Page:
Projekter pr. år
In Crime Stories: Criminalistic Fantasy and the Culture of Crisis in Weimar Germany, Todd Herzog – explicitly or implicitly – deals with different established myths about crime fiction, criminality and its cultural presumptions. It is generally quite seldom – as Herzog does – that the three subjects are dealt with collectively and in doing so he establishes new grounds for reflection on crime and culture – both factual and fictional representation as such. Approaches to crime fiction often build on an acknowledged history of the genre which, then, reproduces an established concord of assumptions. In recent years, new and refreshing approaches to crime fiction have emerged where – among others – particularly Maurizio Ascari’s A Counter-History of Crime Fiction (2007), Leonard Cassuto’s Hard-Boiled Sentimentality (2008) and Andrew Nestingen’s Crime and Fantasy in Scandinavia (2008) probe the boundaries of understanding the cultural and historical roots of genre and crime fiction. Nevertheless, the missing link in dealing with crime fiction – even though Nestingen takes certain steps in that direction – is often its connection to criminological and cultural studies. If we approach crime stories in general – both fact and fiction – and the cultural, philosophical and sociological components in the established presumptions of these stories, there seems to be a foundation of a general revision of the understanding and representation of crime and violence. Todd Herzog’s recent book Crime Stories is indeed part of this needed and remarkable wave of theoretical and historical revisions of our understanding of crime through factual and fictional representations.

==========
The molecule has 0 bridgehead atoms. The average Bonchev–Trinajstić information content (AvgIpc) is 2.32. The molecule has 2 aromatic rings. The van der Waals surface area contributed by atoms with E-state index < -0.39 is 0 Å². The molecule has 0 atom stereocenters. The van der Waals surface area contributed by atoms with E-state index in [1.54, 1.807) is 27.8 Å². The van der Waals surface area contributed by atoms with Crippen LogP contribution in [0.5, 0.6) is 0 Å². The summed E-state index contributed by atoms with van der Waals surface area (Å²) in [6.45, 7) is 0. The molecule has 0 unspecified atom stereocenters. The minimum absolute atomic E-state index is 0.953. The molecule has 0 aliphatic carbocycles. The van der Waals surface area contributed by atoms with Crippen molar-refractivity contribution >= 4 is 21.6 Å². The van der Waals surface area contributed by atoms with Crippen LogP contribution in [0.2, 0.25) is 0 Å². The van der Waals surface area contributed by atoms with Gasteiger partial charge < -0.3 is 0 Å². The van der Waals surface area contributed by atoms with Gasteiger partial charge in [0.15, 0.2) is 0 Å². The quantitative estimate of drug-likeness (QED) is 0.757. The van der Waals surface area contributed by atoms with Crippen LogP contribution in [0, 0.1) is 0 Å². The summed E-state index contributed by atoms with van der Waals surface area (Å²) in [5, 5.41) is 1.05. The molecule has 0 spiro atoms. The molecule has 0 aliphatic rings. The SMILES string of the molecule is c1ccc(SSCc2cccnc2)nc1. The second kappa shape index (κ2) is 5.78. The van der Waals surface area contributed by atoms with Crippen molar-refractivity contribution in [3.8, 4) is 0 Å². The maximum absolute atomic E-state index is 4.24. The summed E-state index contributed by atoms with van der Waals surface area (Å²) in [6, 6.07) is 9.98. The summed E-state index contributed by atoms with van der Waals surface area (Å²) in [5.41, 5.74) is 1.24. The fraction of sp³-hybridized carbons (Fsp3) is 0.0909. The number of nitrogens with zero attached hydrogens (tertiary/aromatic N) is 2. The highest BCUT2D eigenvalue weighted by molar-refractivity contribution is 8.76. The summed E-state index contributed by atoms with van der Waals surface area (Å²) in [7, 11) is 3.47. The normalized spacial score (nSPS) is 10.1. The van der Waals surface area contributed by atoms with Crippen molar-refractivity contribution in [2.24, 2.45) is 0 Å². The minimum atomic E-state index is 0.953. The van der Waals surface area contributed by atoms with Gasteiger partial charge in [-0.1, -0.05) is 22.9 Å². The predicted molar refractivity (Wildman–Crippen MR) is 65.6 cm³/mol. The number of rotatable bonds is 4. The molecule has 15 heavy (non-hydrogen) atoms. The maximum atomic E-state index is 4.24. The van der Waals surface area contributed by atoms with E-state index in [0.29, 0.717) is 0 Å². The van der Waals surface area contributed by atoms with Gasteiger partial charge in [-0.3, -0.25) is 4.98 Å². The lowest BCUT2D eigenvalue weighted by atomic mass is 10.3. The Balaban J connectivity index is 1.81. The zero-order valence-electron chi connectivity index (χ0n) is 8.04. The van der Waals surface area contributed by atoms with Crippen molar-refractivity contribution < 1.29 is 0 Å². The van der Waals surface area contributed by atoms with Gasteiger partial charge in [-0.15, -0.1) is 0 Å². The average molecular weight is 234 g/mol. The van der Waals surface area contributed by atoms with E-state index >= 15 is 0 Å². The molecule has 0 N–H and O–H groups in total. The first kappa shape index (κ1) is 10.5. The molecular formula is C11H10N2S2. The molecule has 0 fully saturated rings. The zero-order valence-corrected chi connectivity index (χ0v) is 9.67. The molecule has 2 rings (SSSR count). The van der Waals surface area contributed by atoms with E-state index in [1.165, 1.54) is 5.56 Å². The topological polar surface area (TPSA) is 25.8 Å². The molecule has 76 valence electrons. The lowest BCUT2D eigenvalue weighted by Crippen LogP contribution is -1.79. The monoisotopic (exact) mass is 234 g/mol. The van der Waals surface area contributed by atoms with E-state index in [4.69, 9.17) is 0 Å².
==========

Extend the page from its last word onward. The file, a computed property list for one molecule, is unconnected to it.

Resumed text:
|Status||Udgivet - 2010|